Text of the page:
Then, I had my “Eureka!” moment. I’m not sure what started this thought process, but it finally occurred to me that a smartphone wasn’t really a phone at all–it was a handheld computer that took pictures, gave directions, played music, and oh, by the way, also could be used as a phone. When I started thinking of it as a mini-computer, I suddenly realized how handy it would be! The next hurdle was the price. Since I didn’t even know if I would find it useful, I didn’t want to be tied to a contract for two years. Fortunately, I found a no-contract plan that I can live with (Virgin Mobile).
One of my favorite book series is the “In Death” series of futuristic detective novels by J.D. Robb (Nora Roberts). In them, everybody carries around a PPC (portable personal computer). I joke with my friend S that I am not carrying around a smartphone, but a PPC, so that’s what we call it.
Here’s why I am writing this essay: I was pretty sure that I would find my new
smartphone handheld computer to be useful and maybe even fun. What I had not realized is that it would make certain things that I had previously done on my desktop or laptop so much easier to do. I enjoy Twitter (@sandramiller_tx), but I had fallen off on keeping up with it because I wouldn’t always think of it when I was on my computer, and so many messages would accumulate that it just seemed futile to try to keep up. On my PPC, I can easily scroll up the list and keep up with what’s going on. This made an incredible difference as I went into #TMC13. What some have called the “back-channel” conversations were almost as important as the presentations, and I would not previously have been able to watch or participate in them.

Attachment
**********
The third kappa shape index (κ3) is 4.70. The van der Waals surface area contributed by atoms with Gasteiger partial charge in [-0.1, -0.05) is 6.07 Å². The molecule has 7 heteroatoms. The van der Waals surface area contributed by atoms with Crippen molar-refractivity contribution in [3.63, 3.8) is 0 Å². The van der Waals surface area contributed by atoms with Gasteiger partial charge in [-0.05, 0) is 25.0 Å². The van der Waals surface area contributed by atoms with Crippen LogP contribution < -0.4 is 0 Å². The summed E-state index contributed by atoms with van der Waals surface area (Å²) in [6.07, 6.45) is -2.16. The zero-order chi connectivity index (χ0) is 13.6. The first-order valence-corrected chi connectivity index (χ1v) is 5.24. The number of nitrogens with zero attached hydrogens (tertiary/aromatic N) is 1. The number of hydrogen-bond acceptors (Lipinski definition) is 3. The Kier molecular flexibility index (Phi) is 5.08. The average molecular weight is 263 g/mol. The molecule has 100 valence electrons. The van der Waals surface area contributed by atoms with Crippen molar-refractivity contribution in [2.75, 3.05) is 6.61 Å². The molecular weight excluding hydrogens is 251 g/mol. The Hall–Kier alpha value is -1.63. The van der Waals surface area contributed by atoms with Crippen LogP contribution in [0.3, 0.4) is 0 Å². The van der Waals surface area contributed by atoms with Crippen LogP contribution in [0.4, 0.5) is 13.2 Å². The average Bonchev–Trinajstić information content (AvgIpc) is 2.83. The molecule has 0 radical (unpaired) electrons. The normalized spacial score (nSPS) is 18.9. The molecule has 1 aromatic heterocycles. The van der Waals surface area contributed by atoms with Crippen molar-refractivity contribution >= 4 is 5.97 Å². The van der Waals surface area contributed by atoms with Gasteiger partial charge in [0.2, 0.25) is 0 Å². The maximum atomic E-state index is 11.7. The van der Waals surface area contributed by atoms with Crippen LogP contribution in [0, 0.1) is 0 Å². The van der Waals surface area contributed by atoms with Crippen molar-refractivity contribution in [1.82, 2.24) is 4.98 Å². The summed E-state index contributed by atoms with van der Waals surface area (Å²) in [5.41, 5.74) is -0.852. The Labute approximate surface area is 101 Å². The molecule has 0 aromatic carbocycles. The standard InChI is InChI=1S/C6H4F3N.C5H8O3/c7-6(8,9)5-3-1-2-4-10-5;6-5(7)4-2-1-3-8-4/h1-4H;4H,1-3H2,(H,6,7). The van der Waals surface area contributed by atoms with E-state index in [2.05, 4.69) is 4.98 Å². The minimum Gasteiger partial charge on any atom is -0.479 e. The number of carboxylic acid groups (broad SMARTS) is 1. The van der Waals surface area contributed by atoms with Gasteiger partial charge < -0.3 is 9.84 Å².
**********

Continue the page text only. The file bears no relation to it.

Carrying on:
Tieing in with what a couple of other people have written about introverts and extroverts, as I said, I’m definitely an introvert. I joke with my students that I’m anti-social, but I’m not that far along the scale (my father definitely is, however). I agree with Greg’s post that online writing and collaboration is easier for the introvert because there is a distance and an implied lack of obligation (on both sides). I love to lurk on both Twitter and Facebook, but I rarely post on either. What my “handheld computer” has allowed me to do is to access those conversations more easily, which makes me feel more a part of what’s going on, even though I rarely share anything.
In the month or so that I’ve had my new phone, I’ve only used it as a phone three times. I’ve been somewhat shocked that I have texted S as much as I have. I can see the attraction–if I have something short I want to tell her about, but don’t want to bother her with a phone call (the introvert again). More than that, though, this new electronic device allowed me to participate more fully than I would otherwise have been able to do in a truly incredible professional learning event. (And the Amtrak app kept me from going crazy waiting on trains.)
It’s almost Tuesday, but I made it!
Since I teach Geometry, I often need my big compass and ruler up at the board with me. The most inconvenient thing about this is finding somewhere to put the ruler while I use the compass and vice versa. My old room had a counter near the board that I usually used. My new room, however, has nothing nearby. I happened to remember the M4M post about making ruler caddies out of Pringles cans, and I remembered that I had a spare 2′ length of PVC pipe that I had planned to use to make an arrow caddy — thus was born the board ruler and compass caddy.
I spray-painted the coupler and the base a gloss black. I had planned to use some black wrapping paper on the pipe, but it was too flimsy to stand up to the adhesive and clear finish. Instead, I used some cool-looking fabric from my stash, which I attached with spray adhesive. Once everything dries, I’ll finish off the top with some black duct tape, but here’s the mostly-finished product: